And there it was.  There was a three word term for the issues I've been having lately.  I've been feeling really frustrated - I'm finally working, my husband is finally not working so much, things are good, and yet, something feels unbalanced.  Not like I'm doing more than my fare share, but like I'm the cruise director around here.  So there it is, with a name. I keep the list.

Around the room, other women nodded.  So I'm not the only partner out there who is somehow responsible for meal planning and grocery planning and perhaps grocery shopping and knowing what we are eating for dinner on what night.  I'm not the only one who is getting tired of being asked, "so do we have plans this weekend?"  I'm not the only one who keeps track of the plans, who is making a list of what needs to be done and who needs to do it.  I'm not the only one who is driving the relationship bus and is experiencing some serious road fatigue.

Once you name it, you can talk about it.  Because as soon as I said to my husband, "I keep the list", he nodded.  "You do, and I'm sorry," he said.  Once we named it, we started working to fix it. That weekend, we sat down and wrote the meal plan together, and then he went grocery shopping.  He chopped peppers and I chopped onions for the week.  The next weekend, he made chili and I made banana bread and roasted beets.  Last weekend he grocery shopped and chopped onions so that it would be easier to put meals together.

Sometimes changing who keeps the list is as simple as admitting that you can't do it all.  In the spring when he was working all the time and I was working full time for the first time, I came home and admitted that we couldn't lead the organic, totally healthy, not from a box, meal planned and prepared lifestyle we wanted to - that I didn't have the energy, and I couldn't do it alone.  So we started to loosen our grip on the lifestyle we wanted - we bought more convenience foods, and I forgave myself for throwing together a quick dinner.  Every once in awhile, I have a crappy day, and he's still at work, and I call him and tell him I'm not cooking, and we go out or we get takeout.  Those days are still pretty far apart, but the possibility of neither of us having to cook is there.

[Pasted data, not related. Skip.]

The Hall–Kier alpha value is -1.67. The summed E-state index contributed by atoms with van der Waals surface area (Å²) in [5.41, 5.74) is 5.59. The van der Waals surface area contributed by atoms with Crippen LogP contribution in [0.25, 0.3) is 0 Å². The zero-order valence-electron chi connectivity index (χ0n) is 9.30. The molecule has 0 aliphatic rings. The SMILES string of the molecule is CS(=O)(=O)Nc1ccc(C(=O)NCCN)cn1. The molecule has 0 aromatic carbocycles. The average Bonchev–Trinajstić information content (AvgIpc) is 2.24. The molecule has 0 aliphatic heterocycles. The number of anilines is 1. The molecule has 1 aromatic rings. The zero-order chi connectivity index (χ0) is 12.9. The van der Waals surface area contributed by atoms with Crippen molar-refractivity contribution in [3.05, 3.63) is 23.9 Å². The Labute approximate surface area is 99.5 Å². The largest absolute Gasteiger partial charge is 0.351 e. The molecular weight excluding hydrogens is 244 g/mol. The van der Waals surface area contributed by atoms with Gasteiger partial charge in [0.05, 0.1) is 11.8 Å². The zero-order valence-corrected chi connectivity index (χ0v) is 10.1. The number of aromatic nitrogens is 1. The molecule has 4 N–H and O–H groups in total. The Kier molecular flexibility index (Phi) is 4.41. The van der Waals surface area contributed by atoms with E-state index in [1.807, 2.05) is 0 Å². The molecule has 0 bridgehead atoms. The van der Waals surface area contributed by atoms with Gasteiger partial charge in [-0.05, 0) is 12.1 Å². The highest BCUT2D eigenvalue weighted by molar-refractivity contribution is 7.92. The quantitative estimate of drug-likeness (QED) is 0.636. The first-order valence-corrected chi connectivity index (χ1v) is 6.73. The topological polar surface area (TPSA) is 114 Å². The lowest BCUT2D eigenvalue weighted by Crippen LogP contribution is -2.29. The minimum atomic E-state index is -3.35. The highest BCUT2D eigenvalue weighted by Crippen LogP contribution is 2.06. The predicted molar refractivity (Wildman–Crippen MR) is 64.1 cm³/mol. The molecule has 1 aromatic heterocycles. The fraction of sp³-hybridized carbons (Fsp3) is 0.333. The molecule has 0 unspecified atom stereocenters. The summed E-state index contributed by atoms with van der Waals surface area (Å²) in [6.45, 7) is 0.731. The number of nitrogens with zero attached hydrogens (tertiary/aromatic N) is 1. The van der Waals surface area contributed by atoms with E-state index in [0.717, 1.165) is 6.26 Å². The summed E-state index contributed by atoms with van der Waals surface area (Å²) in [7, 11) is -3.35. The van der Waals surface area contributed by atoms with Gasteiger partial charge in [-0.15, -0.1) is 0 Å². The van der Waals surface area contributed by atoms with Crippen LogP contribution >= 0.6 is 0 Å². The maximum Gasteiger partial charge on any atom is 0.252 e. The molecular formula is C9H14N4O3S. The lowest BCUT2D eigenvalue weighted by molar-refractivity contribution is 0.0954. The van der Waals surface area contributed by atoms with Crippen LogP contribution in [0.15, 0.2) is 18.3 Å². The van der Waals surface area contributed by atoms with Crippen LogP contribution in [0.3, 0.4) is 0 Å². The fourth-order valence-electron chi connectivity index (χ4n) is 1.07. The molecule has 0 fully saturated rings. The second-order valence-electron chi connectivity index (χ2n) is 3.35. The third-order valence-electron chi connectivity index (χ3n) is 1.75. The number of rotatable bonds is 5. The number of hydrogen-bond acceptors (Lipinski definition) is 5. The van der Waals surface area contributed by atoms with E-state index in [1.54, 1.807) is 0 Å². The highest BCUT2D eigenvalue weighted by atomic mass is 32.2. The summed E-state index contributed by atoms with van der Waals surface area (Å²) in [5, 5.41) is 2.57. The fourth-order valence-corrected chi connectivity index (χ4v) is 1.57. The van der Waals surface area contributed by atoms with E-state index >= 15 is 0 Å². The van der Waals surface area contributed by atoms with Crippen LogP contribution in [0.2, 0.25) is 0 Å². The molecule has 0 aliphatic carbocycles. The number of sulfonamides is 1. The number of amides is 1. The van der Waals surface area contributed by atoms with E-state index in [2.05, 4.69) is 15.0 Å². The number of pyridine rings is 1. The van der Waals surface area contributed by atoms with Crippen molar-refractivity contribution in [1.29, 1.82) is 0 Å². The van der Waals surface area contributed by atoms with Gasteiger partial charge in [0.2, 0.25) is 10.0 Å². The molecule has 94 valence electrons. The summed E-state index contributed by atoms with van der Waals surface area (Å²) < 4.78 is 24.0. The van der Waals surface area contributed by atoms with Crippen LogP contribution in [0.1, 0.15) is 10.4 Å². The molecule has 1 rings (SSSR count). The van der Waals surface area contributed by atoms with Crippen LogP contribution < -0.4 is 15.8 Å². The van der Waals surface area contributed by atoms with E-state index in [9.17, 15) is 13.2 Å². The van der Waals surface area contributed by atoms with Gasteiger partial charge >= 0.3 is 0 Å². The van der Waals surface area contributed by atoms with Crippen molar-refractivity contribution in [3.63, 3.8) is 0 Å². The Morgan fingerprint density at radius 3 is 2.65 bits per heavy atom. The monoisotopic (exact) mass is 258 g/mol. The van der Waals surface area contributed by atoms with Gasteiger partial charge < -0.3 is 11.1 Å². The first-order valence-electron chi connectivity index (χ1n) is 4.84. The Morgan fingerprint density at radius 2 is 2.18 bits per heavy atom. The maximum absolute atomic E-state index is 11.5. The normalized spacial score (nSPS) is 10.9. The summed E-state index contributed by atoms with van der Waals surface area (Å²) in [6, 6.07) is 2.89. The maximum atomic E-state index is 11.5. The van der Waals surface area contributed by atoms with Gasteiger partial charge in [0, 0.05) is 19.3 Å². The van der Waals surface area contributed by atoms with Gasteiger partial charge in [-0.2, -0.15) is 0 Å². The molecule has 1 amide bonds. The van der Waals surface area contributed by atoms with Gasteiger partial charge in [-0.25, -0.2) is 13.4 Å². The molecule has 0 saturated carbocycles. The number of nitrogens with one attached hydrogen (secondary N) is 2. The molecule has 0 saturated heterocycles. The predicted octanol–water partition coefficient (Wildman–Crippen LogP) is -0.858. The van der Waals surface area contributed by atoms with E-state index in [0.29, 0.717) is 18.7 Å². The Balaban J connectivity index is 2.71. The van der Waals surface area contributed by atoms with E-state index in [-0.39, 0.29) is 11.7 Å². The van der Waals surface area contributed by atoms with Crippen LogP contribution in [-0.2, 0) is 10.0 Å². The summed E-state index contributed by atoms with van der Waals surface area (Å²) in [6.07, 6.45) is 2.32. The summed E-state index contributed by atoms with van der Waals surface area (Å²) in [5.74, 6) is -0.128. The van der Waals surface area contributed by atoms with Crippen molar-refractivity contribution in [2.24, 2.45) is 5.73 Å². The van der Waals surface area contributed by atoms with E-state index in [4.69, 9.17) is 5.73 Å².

One of the other big things that has been helpful for us is to use technology - we use an app called "our groceries" so that whoever is able to go grocery shopping has the list, and we use gmail and google docs to recipe plan - each week, we (try to) email back and forth a list with the menu plan and all of the recipes that we are using.  That way, we are on the same page with dinner and a meal plan.  I'm still making the meal plan and I'm still doing most of the cooking.  He's doing the laundry and more of the housework.  It's getting better though, and I'm getting better about asking for help or admitting when I'm feeling cranky and too "list-keepy".

Do you keep the list? Does your partner?  If you actually split responsibilities, how do you do it and how do you make it work?

Wednesday, November 7, 2012

Dear Maryland

I spent yesterday standing outside a polling place in the cold, handing out lit to the people who took it out of pity or because somehow they were still undecided. 

When we first started this journey this year, I watched in thrilled disbelief as marriage equality passed out of the House of Delegates.  I watched with joy as it passed out of the senate and was signed by the governor.  I waited for the referendum and I gave money, I made phone calls, I attended events.  I often felt as if I was not doing enough to ensure a win, and I worried. 

I worried that this state that I love, that I never intend to leave, that is full of people who are good people who believe in fairness and equality and civil rights, that this state would let me down.  That we would stay true to our history - that we would attempt to be a "neutral" state again, on the battleground of marriage equality. 

Thank you for proving me wrong.  Thank you for coming up big.  Thank you for being filled with people who are willing to listen to reason, who are willing to work together for change, for wanting a better tomorrow. 

I look forward to being able to practice law here in a state where my clients are treated equally.  To assume that this is an issue only for same-sex couples is wrong, because there are thousands of us in professions whose lives are now easier because we know where our clients stand and how we can serve them.  Countless more Marylanders will have access to justice, the benefits of marriage and the protections of divorce.  I practice every day in the family courts and I can hardly express how important that is. 

Thank you, Maryland, for protecting my marriage and making it stronger.